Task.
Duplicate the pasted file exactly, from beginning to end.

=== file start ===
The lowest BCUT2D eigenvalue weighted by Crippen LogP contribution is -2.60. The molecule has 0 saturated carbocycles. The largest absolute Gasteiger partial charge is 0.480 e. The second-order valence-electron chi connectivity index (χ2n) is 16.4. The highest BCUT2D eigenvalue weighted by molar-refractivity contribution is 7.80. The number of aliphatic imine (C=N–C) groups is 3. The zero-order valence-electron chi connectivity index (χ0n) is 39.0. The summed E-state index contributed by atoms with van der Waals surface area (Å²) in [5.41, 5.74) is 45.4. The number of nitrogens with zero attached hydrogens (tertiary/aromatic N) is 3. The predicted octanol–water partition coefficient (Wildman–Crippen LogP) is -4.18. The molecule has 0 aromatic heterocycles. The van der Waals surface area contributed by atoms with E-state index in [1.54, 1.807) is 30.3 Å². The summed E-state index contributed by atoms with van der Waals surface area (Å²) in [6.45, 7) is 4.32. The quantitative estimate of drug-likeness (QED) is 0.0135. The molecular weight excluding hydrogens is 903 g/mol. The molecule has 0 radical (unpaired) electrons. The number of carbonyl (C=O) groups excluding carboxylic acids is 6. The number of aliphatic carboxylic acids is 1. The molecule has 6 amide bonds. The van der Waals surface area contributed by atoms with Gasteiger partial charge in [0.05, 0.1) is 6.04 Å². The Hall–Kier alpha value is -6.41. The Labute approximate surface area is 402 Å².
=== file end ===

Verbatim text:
The lowest BCUT2D eigenvalue weighted by Crippen LogP contribution is -2.60. The molecule has 0 saturated carbocycles. The largest absolute Gasteiger partial charge is 0.480 e. The second-order valence-electron chi connectivity index (χ2n) is 16.4. The highest BCUT2D eigenvalue weighted by molar-refractivity contribution is 7.80. The number of aliphatic imine (C=N–C) groups is 3. The zero-order valence-electron chi connectivity index (χ0n) is 39.0. The summed E-state index contributed by atoms with van der Waals surface area (Å²) in [5.41, 5.74) is 45.4. The number of nitrogens with zero attached hydrogens (tertiary/aromatic N) is 3. The predicted octanol–water partition coefficient (Wildman–Crippen LogP) is -4.18. The molecule has 0 aromatic heterocycles. The van der Waals surface area contributed by atoms with E-state index in [1.54, 1.807) is 30.3 Å². The summed E-state index contributed by atoms with van der Waals surface area (Å²) in [6.45, 7) is 4.32. The quantitative estimate of drug-likeness (QED) is 0.0135. The molecular weight excluding hydrogens is 903 g/mol. The molecule has 0 radical (unpaired) electrons. The number of carbonyl (C=O) groups excluding carboxylic acids is 6. The number of aliphatic carboxylic acids is 1. The molecule has 6 amide bonds. The van der Waals surface area contributed by atoms with Gasteiger partial charge in [0.05, 0.1) is 6.04 Å². The Hall–Kier alpha value is -6.41. The Labute approximate surface area is 402 Å².